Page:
Angular will convert our *ngIf syntax across to the above, which I’m sure you’ll agree isn’t quite as fast to work with. It does however tell us more about what’s happening with [ngIf], which is the directive being bound with a property binding syntax.

Yes, this does mean, we can supply ngIf, ngIfElse (and ngIfThen) the same way:

<ng-template [ngIf]="isLoggedIn" [ngIfElse]="loggedOut">
  <div>
    Welcome back, friend.
  </div>
</ng-template>

<ng-template #loggedOut>
  <div>
    Please friend, login.
  </div>
</ng-template>

But let’s not skip too far ahead, we’ve not covered ngIfThen just yet…

*ngIf, Then and Else

Adopting then alongside ngIf is simply moving our initial *ngIf template, outside of the element we’re binding to. This creates more flexibility in some use cases, where we can dynamically change the template reference to then - essentially swapping <ng-template> on the fly. A less common use case however.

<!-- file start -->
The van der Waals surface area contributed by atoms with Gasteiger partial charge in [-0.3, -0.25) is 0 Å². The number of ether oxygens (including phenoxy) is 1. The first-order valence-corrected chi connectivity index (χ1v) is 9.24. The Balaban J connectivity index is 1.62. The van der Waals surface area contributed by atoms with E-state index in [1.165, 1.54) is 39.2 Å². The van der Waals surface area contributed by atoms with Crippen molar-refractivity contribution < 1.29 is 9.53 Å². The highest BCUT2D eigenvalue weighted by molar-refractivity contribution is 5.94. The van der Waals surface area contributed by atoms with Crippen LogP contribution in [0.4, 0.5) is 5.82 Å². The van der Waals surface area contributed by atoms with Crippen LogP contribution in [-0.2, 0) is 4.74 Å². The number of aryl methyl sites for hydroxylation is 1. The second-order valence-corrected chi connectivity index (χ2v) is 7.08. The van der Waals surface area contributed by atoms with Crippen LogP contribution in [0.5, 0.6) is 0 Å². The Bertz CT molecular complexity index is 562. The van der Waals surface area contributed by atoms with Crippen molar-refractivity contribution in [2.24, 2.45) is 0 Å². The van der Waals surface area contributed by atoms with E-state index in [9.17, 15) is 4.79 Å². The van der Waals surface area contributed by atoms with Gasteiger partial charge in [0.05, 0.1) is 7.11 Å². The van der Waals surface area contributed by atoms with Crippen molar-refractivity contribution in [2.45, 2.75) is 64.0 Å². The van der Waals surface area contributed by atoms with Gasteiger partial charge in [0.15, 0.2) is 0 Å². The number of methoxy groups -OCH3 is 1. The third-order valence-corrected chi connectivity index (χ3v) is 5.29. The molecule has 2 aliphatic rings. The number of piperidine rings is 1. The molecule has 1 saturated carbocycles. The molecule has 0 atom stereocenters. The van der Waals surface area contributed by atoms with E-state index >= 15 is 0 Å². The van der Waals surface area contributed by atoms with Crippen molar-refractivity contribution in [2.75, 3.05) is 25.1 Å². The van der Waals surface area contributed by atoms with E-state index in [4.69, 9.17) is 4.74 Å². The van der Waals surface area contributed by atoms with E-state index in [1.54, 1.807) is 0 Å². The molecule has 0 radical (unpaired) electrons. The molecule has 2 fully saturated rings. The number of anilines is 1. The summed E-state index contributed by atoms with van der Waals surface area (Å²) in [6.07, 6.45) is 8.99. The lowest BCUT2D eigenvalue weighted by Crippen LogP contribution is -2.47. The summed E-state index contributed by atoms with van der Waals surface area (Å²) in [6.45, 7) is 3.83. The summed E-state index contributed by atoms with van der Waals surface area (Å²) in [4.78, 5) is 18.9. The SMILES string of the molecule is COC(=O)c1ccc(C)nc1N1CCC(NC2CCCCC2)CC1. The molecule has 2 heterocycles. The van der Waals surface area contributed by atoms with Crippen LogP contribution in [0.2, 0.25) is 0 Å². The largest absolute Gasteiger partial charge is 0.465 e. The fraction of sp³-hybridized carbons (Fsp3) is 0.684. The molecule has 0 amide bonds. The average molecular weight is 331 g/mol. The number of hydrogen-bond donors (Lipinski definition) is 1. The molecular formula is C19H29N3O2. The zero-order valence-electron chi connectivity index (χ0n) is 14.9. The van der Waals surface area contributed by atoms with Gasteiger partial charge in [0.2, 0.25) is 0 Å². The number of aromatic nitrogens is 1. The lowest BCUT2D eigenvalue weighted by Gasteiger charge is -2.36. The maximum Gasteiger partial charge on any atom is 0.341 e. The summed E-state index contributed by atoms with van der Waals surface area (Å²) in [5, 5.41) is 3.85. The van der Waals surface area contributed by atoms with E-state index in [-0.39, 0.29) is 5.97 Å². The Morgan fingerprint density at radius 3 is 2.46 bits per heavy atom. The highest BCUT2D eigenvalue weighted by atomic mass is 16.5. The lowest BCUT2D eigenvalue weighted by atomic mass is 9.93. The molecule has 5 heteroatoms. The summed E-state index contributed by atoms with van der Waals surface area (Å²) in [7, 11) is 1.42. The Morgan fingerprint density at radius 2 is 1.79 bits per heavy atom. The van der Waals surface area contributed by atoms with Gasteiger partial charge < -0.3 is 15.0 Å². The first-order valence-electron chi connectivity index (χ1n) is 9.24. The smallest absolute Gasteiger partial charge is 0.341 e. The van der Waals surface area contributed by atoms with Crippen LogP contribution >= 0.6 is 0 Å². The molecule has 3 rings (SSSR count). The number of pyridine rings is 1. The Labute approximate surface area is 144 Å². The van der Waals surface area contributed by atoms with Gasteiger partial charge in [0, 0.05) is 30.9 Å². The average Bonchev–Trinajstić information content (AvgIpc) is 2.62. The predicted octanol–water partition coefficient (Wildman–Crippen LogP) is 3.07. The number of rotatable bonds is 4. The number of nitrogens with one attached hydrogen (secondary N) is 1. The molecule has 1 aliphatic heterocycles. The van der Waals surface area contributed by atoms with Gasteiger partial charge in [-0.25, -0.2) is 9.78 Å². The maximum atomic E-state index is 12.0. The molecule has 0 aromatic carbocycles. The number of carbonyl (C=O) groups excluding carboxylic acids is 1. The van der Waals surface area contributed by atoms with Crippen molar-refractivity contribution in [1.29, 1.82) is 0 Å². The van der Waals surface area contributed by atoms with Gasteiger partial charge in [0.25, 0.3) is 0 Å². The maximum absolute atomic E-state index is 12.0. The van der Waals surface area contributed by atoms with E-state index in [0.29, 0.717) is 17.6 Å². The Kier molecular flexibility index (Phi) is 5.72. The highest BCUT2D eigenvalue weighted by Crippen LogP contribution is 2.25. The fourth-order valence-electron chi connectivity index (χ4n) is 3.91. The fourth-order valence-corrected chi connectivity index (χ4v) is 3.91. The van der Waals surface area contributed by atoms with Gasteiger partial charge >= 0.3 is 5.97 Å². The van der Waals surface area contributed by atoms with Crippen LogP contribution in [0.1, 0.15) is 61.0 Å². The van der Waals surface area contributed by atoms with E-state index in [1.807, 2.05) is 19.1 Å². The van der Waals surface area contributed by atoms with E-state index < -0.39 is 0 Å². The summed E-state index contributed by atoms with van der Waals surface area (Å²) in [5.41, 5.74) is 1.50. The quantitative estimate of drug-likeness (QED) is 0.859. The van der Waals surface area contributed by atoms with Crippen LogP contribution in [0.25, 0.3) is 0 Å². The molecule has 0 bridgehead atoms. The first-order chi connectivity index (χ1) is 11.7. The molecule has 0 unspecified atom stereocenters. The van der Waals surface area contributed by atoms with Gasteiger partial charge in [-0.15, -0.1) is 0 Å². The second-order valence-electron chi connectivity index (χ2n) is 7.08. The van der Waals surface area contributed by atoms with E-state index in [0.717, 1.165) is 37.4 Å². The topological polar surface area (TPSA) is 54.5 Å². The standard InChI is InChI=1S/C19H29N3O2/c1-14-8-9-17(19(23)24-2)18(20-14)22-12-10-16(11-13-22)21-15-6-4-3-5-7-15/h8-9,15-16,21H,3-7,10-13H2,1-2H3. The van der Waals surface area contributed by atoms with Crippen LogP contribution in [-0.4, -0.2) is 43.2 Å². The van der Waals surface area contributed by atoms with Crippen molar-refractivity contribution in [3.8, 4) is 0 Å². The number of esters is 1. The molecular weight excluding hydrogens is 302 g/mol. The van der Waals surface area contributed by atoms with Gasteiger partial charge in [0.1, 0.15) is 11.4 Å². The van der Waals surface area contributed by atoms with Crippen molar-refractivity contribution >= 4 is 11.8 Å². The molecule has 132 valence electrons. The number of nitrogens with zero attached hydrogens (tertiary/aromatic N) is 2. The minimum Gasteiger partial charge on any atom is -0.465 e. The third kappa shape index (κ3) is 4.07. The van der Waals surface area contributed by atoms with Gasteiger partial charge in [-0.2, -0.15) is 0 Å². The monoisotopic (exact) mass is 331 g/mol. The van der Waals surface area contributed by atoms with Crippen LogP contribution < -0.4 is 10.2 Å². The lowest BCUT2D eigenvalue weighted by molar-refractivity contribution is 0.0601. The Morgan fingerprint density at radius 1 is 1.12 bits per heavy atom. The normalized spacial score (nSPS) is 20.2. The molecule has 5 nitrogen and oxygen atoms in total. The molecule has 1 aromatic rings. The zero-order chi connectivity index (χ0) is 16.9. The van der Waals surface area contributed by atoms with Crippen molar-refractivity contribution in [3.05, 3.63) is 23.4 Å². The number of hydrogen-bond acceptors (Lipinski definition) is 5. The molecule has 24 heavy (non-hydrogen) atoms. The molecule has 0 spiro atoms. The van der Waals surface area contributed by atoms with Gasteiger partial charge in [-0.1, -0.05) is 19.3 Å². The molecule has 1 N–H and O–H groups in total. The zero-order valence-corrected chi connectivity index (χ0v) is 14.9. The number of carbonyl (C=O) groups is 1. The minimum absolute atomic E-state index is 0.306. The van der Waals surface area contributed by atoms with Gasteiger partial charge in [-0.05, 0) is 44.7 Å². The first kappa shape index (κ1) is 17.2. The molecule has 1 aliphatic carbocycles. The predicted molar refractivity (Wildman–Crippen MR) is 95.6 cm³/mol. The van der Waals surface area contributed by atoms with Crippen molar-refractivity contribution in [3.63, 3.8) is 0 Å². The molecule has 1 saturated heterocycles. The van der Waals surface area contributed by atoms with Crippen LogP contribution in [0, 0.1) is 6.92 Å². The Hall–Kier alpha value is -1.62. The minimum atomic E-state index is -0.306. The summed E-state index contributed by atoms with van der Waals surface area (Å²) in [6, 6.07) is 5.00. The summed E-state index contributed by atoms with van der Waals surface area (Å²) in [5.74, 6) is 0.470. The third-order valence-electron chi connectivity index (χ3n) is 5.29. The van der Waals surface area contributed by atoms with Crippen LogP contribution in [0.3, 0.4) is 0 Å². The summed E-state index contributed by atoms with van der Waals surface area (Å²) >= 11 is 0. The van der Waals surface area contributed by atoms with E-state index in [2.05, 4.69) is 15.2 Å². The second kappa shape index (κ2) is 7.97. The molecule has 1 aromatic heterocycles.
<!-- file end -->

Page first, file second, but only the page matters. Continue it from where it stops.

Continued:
You could optionally adopt this approach to create a more descriptive if/then/else block. Again, use cases and preferences.

<ng-container
  *ngIf="isLoggedIn; then loggedIn; else loggedOut">
</ng-container>

<ng-template #loggedIn>
  <div>
    Welcome back, friend.
  </div>
</ng-template>
<ng-template #loggedOut>
  <div>
    Please friend, login.
  </div>
</ng-template>

This syntax aligns more with thinking in the flow of ternary statements. Our thinking could be converted to:

ngIf = expression ? then : else;

We could opt for ng-container in this scenario, perhaps we don’t want to render a DOM node until our template is rendered.

Also, when using the then block, any content between the opening and closing tags of the bound element (in the case of above, <ng-container>), all inner content is ignored.

*ngIf, Observables and Async Pipe

Another fantastic addition to ngIf, the async pipe “as” syntax. Learn about this over here in my next post.

Angular Online Courses Angular shields
Ultimate Angular

Become an Angular expert

Online courses that give you the knowledge to master Angular and build real world applications.

Explore Courses Navigation arrow